Can You Get a Better Rate?
If a lawyer has quoted you an hourly rate that you can’t afford, you can always try to negotiate. And if the attorney refuses to budge, you have the option of shopping around for another lawyer who charges less or is more willing to work solely on a contingent basis. You might also consider hiring a lawyer for what’s known as a “limited scope” representation. For example, you could ask an attorney to review a severance agreement, write a demand letter to your former employer, or help prepare for a wage hearing that you’ll attend on your own. In those situations, you might pay for only few hours (or less) of the lawyer’s time.
How Do Lawyers Charge for Expenses?
Depending on how far your case proceeds, there can be other expenses like court filing fees, expert witness fees, and the costs of depositions. Here again, lawyers have different ways of arranging for clients to pay these costs. They may:
- ask you for a “cost retainer” and then withdraw from that fund as needed
- ask you to pay the costs as they come up, or
- agree to advance the costs and deduct them from any settlement or award that you receive.
Our readers reported that more than 40% of their lawyers advanced the costs of pursuing their wrongful termination claims, with the other payment methods nearly evenly split.
Is a Lawyer Worth the Cost?
Our survey showed that readers who hired lawyers were more than twice as likely to receive a settlement or award, compared with those who pursued wrongful termination claims on their own. Those with attorneys also received significantly more monetary compensation, on average, even after paying the legal fees. (For more details, see our article on the difference a lawyer makes in wrongful termination cases.) In light of these results, it’s not surprising that readers who had lawyers were also more than three times as likely to be satisfied with the outcome of their wrongful termination case.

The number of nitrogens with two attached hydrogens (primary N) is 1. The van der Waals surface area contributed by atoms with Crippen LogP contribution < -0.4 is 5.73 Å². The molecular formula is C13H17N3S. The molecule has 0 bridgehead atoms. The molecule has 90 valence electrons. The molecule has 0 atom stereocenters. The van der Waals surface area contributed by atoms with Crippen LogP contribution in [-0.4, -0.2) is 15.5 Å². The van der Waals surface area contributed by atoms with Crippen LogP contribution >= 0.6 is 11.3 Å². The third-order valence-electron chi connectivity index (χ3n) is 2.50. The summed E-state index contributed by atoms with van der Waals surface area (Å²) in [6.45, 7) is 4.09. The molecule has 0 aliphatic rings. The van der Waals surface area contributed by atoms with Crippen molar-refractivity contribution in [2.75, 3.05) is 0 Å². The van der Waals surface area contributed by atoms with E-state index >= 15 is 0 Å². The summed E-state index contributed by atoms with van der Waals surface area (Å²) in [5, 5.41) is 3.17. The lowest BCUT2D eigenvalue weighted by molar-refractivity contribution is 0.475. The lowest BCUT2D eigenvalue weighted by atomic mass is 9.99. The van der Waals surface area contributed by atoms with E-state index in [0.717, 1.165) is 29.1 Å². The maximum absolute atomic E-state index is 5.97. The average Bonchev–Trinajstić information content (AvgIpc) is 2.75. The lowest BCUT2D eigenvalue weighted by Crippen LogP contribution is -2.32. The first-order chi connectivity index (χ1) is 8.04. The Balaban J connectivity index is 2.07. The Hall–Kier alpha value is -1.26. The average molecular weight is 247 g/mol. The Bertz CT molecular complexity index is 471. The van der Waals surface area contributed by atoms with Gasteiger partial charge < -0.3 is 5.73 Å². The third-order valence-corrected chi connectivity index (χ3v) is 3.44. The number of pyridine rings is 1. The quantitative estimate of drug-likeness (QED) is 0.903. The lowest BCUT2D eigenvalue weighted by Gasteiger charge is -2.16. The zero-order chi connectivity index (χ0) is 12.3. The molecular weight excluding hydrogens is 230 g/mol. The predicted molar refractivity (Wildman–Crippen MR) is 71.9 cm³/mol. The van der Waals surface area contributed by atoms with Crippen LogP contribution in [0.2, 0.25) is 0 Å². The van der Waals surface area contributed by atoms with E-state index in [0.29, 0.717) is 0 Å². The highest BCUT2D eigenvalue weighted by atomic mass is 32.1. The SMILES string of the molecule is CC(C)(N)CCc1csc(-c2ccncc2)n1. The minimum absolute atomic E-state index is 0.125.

What If You’re Having Trouble Finding an Attorney?
Our survey showed that 62% of readers didn’t hire an attorney to help them pursue their wrongful termination claims. When we asked why not, the most common reasons were that lawyers told them:
- their former employers’ actions didn’t amount to an illegal firing
- there wasn’t enough evidence of illegal actions, and/or
- they hadn’t suffered enough monetary damages (such as lost wages and benefits).
Even if the circumstances of your firing feel unfair or just plain wrong, they may not be illegal. A termination is wrongful under the law only if you were fired or forced to quit for certain reasons, such as illegal discrimination or harassment. (For more details, see our article on illegal and legal reasons for firing.) Employment attorneys know the law, and they know how to evaluate the evidence and determine whether you have a strong case and have suffered significant damages—both of which are likely to lead to a settlement or award. If not, you’ll probably have a hard time finding a lawyer who’s willing to take your case on a contingency fee basis. But it’s always worth talking to several attorneys to discuss your options.